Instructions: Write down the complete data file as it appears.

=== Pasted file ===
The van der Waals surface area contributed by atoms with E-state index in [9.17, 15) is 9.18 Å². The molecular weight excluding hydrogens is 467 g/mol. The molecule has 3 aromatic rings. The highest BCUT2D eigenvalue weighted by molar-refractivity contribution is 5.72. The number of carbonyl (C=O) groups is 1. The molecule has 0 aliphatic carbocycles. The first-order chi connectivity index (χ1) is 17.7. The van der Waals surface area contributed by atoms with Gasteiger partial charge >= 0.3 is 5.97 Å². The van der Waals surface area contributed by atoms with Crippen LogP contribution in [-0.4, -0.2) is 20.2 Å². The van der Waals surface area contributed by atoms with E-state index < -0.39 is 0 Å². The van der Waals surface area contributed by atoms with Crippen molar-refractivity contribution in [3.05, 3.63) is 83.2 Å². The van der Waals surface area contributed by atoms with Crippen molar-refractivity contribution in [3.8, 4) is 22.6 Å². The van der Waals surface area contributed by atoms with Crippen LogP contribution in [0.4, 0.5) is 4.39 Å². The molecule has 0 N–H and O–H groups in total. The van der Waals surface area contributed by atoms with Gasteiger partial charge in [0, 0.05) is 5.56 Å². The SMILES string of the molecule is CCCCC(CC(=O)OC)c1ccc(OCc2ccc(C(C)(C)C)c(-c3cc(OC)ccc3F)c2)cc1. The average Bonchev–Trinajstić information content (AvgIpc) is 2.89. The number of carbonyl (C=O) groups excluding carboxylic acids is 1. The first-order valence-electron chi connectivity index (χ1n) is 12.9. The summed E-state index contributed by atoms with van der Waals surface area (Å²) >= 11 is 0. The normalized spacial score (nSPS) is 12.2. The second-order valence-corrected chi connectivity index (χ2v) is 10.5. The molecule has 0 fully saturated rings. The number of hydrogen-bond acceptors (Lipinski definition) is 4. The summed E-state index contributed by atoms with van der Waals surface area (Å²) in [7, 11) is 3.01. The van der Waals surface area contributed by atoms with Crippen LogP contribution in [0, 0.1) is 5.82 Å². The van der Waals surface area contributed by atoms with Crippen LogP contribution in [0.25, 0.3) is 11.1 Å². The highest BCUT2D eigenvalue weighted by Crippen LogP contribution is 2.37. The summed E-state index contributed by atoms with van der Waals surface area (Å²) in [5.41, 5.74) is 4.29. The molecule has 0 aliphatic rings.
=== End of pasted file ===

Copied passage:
The van der Waals surface area contributed by atoms with E-state index in [9.17, 15) is 9.18 Å². The molecular weight excluding hydrogens is 467 g/mol. The molecule has 3 aromatic rings. The highest BCUT2D eigenvalue weighted by molar-refractivity contribution is 5.72. The number of carbonyl (C=O) groups is 1. The molecule has 0 aliphatic carbocycles. The first-order chi connectivity index (χ1) is 17.7. The van der Waals surface area contributed by atoms with Gasteiger partial charge >= 0.3 is 5.97 Å². The van der Waals surface area contributed by atoms with Crippen LogP contribution in [-0.4, -0.2) is 20.2 Å². The van der Waals surface area contributed by atoms with E-state index < -0.39 is 0 Å². The van der Waals surface area contributed by atoms with Crippen molar-refractivity contribution in [3.05, 3.63) is 83.2 Å². The van der Waals surface area contributed by atoms with Crippen molar-refractivity contribution in [3.8, 4) is 22.6 Å². The van der Waals surface area contributed by atoms with Crippen LogP contribution in [0.4, 0.5) is 4.39 Å². The molecule has 0 N–H and O–H groups in total. The van der Waals surface area contributed by atoms with Gasteiger partial charge in [0, 0.05) is 5.56 Å². The SMILES string of the molecule is CCCCC(CC(=O)OC)c1ccc(OCc2ccc(C(C)(C)C)c(-c3cc(OC)ccc3F)c2)cc1. The average Bonchev–Trinajstić information content (AvgIpc) is 2.89. The number of carbonyl (C=O) groups excluding carboxylic acids is 1. The first-order valence-electron chi connectivity index (χ1n) is 12.9. The summed E-state index contributed by atoms with van der Waals surface area (Å²) >= 11 is 0. The normalized spacial score (nSPS) is 12.2. The second-order valence-corrected chi connectivity index (χ2v) is 10.5. The molecule has 0 fully saturated rings. The number of hydrogen-bond acceptors (Lipinski definition) is 4. The summed E-state index contributed by atoms with van der Waals surface area (Å²) in [7, 11) is 3.01. The van der Waals surface area contributed by atoms with Crippen LogP contribution in [0, 0.1) is 5.82 Å². The van der Waals surface area contributed by atoms with Crippen LogP contribution in [0.25, 0.3) is 11.1 Å². The highest BCUT2D eigenvalue weighted by Crippen LogP contribution is 2.37. The summed E-state index contributed by atoms with van der Waals surface area (Å²) in [5.41, 5.74) is 4.29. The molecule has 0 aliphatic rings.